noun \ˈtən-drə also ˈtn-\

: a large area of flat land in northern parts of the world where there are no trees and the ground is always frozen

Full Definition of TUNDRA

:  a level or rolling treeless plain that is characteristic of arctic and subarctic regions, consists of black mucky soil with a permanently frozen subsoil, and has a dominant vegetation of mosses, lichens, herbs, and dwarf shrubs; also :  a similar region confined to mountainous areas above timberline

Examples of TUNDRA

  1. <a report on the arctic tundra of Alaska and the polar bears that inhabit that vast, frozen plain>

Origin of TUNDRA

Russian, from Russian dialect (northeast) tundra, tundara, from Kildin Sami (Sami language of the northern Kola Peninsula) tūnter
First Known Use: circa 1841

Other Ecology Terms

Malthusian, anthropogenic, biomass, carbon footprint, crepuscular, niche, sere, symbiosis, taiga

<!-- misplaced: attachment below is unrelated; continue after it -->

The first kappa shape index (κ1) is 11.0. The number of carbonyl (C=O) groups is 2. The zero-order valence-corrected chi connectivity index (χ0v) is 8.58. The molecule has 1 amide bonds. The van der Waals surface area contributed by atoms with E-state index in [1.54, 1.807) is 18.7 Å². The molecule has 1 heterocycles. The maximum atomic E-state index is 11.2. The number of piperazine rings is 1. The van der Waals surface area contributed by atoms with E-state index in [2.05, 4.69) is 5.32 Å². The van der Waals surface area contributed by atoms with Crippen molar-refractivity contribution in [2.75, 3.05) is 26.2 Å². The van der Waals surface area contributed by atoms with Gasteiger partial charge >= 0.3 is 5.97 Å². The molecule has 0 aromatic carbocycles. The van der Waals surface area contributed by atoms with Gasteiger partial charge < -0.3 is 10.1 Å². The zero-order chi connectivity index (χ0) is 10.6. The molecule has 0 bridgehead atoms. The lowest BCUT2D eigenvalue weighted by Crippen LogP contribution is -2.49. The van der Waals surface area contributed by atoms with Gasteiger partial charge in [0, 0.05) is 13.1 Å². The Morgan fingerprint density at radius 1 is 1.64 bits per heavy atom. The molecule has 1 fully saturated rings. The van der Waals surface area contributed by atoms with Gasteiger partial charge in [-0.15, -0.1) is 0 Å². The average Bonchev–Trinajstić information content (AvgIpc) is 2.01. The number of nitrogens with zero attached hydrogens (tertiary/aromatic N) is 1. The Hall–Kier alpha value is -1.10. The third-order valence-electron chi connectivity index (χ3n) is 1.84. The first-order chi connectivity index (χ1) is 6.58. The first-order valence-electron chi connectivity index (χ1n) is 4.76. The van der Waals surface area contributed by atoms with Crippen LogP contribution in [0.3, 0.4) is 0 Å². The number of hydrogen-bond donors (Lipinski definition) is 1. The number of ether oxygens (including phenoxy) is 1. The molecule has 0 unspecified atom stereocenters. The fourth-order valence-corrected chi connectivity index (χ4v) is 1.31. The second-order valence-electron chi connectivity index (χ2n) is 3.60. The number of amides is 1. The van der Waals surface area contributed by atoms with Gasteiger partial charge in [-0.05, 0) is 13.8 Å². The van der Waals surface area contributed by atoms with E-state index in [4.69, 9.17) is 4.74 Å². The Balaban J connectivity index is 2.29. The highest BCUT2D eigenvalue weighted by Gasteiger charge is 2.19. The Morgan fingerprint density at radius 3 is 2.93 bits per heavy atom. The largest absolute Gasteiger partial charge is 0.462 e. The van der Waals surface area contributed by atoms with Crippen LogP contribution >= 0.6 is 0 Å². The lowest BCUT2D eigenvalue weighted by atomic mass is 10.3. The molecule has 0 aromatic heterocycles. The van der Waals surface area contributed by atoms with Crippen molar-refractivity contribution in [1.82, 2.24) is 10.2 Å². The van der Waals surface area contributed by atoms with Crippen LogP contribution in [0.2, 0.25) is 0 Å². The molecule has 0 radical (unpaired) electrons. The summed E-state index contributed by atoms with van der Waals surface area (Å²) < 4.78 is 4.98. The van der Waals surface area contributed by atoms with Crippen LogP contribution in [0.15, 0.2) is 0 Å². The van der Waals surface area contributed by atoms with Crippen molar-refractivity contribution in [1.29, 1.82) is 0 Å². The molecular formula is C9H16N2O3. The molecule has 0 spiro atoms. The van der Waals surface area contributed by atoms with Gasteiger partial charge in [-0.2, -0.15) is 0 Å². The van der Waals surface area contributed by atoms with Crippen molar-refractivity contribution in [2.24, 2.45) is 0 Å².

noun    (Concise Encyclopedia)

Treeless, level or rolling ground above the taiga in polar regions (Arctic tundra) or on high mountains (alpine tundra), characterized by bare ground and rock or by such vegetation as mosses, lichens, small herbs, and low shrubs. Animal species are limited by harsh environmental conditions. In the Arctic tundra they include lemmings, the Arctic fox, the Arctic wolf, caribou, reindeer, and musk-oxen. In the alpine tundra many animals, including mountain sheep and wildcats, descend to warmer zones during winter. The climate of alpine tundra is more moderate and has a higher amount of rainfall than does Arctic tundra. The freezing climate of the Arctic produces a layer of permanently frozen soil (permafrost). An overlying layer of soil alternates between freezing and thawing with seasonal temperature variations. Alpine tundras have a freeze-thaw layer but no permafrost. Because Arctic tundras receive extremely long periods of daylight and darkness (lasting between one and four months), biological rhythms tend to be adjusted more to variations in temperature than to variations in sunlight. Arctic tundra covers about one-tenth of the earth's surface. Alpine tundras begin above the timberline of spruce and firs. Because of the small number of plant and animal species and the fragility of the food chains in tundra regions, natural or mechanical damage to any element of the habitat affects the whole ecosystem.


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